The new HHS mandate underscores a major deficiency in PPACA – it lacks a conscience clause to prevent the Act itself from being used to suppress the rights and freedoms of those who may have moral or religious objections to specific procedures. This omission is especially glaring in light of the fact that the Act does accommodate the religious beliefs of those who object to participation in government-run benefits programs altogether, those who wish to address illness solely by prayer, and those on Indian reservations who are committed to traditional tribal practices of healing.
As you may know, the nation's largest abortion provider, Planned Parenthood, actively campaigned for the mandate now issued by HHS, and supports mandated coverage of chemical as well as surgical abortion. Planned Parenthood and other pro-abortion groups hope that once there is a national mandate for "prevention" of pregnancy as if it were a disease inimical to women's well-being, this will build their case for promoting abortion as the "cure."
Last fall the United States Conference of Catholic Bishops presented a detailed case against a nationwide contraceptive mandate on several grounds. For example, there are solid reasons to doubt claims that expanded contraceptive programs reduce abortions, or that prescription contraceptives enhance health for women (http://old.usccb.org/ogc/preventive.pdf). In this letter I wish to focus on the threat posed by such a mandate to rights of conscience and religious freedom, as Congress has protected these rights in the past and needs to do so again.
This spring, to address the serious flaw in PPACA regarding lack of conscience rights, Reps. Jeff Fortenberry (R-NE) and Dan Boren (D-OK) introduced the Respect for Rights of Conscience Act (H.R. 1179). This legislation would change no current state or federal mandate for health coverage, but simply prevent any new mandates under PPACA – such as HHS's new set of "preventive services for women" -- from being used to disregard the freedom of conscience that Americans now enjoy. This would seem to be an absolutely essential element of any promise that if Americans like the health plan they have now, they may retain it. I applaud the August 2 introduction of a Senate version of this legislation (S. 1467) by Senators Roy Blunt (R-MO), Marco Rubio (R-FL) and Kelly Ayotte (R-NH), and I urge members of both parties to add their names as co-sponsors to these urgently needed bills.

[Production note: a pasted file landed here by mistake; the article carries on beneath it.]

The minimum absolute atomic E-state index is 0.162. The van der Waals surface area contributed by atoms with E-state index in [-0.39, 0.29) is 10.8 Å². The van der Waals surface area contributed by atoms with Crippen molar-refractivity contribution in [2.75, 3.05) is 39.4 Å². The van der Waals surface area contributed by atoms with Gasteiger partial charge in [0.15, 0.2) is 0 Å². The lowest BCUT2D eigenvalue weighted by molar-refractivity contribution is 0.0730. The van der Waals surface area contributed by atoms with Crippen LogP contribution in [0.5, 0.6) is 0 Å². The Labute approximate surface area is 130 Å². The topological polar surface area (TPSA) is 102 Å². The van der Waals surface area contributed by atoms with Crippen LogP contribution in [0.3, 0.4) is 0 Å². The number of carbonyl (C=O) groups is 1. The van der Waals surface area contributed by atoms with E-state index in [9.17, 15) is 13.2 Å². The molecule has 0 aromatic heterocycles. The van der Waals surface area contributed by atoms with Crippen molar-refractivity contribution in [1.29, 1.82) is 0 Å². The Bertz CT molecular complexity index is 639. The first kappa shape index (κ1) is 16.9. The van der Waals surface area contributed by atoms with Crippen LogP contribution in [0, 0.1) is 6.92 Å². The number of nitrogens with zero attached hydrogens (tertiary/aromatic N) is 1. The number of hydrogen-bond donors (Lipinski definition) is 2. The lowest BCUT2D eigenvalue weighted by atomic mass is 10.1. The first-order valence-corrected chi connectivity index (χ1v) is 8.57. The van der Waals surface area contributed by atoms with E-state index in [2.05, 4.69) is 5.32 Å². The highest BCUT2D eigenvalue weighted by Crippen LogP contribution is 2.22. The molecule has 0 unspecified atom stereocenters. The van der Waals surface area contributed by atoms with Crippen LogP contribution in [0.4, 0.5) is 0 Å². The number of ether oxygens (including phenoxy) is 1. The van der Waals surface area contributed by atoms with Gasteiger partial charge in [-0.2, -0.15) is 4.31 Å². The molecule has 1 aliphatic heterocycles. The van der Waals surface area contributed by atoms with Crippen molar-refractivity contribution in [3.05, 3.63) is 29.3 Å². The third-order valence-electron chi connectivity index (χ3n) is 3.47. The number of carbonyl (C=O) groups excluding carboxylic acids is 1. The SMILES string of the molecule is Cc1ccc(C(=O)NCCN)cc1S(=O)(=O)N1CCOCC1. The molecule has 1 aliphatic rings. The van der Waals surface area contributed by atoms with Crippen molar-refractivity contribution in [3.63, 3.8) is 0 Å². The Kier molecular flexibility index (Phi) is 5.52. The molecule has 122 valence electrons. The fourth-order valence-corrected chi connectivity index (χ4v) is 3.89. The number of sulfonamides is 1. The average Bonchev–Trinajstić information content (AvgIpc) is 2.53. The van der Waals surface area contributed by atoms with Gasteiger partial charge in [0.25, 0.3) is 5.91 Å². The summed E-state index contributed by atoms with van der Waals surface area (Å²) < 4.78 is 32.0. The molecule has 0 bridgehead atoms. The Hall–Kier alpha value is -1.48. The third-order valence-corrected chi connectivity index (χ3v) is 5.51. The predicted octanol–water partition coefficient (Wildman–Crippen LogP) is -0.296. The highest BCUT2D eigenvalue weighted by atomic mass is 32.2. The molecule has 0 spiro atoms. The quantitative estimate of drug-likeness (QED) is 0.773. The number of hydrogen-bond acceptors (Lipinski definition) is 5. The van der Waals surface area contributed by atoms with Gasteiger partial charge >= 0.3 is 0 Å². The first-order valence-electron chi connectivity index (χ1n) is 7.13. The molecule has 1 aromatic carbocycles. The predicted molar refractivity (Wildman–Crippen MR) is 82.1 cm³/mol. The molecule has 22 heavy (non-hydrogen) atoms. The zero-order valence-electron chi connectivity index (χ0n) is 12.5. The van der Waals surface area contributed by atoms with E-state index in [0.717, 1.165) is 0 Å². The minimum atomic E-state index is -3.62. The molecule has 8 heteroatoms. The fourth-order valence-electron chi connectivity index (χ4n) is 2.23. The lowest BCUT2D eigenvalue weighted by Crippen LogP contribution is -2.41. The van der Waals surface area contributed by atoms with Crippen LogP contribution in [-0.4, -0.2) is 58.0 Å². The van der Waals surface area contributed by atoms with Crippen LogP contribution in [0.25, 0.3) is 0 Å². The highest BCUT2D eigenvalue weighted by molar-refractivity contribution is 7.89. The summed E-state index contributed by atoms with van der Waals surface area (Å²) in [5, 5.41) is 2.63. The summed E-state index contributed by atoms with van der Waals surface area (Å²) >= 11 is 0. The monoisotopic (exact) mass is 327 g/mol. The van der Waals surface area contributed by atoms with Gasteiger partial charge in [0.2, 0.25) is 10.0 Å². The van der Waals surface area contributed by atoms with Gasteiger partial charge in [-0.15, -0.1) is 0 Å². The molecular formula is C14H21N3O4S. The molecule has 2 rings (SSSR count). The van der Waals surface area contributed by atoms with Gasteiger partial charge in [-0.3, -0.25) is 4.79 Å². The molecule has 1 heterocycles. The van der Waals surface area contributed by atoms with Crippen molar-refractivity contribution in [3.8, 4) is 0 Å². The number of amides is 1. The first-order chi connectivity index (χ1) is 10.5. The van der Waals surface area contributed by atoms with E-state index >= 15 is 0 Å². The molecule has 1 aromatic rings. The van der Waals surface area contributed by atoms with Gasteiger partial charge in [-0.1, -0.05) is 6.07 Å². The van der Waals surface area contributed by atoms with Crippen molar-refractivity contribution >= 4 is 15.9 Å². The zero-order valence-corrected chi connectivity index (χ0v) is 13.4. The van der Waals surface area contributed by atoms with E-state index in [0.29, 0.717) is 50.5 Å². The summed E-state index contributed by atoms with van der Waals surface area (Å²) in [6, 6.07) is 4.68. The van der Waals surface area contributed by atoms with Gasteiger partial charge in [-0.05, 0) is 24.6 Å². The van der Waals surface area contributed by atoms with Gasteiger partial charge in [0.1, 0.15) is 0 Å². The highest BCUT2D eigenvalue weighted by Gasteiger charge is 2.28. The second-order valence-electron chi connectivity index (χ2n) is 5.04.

Respect for rights of conscience in health care has been a matter of strong bipartisan consensus for almost four decades. Under the Church amendment of 1973, those taking part in a variety of federal health programs may not be discriminated against because they have moral or religious objections to abortion or sterilization, and in some circumstances to any other health service. The Federal Employees Health Benefits Program exempts religiously affiliated health plans from any contraceptive mandate, and protects the conscience rights of health professionals in secular plans. The major federal legislation for combating AIDS in developing nations ensures the full participation of organizations that have a moral or religious objection to particular methods of AIDS prevention. This consensus is reflected in a variety of other federal laws as well (http://old.usccb.org/prolife/issues/abortion/crmay08.pdf).
HHS's new mandate for contraception/sterilization coverage, by contrast, includes an incredibly narrow exemption for "religious employers" that p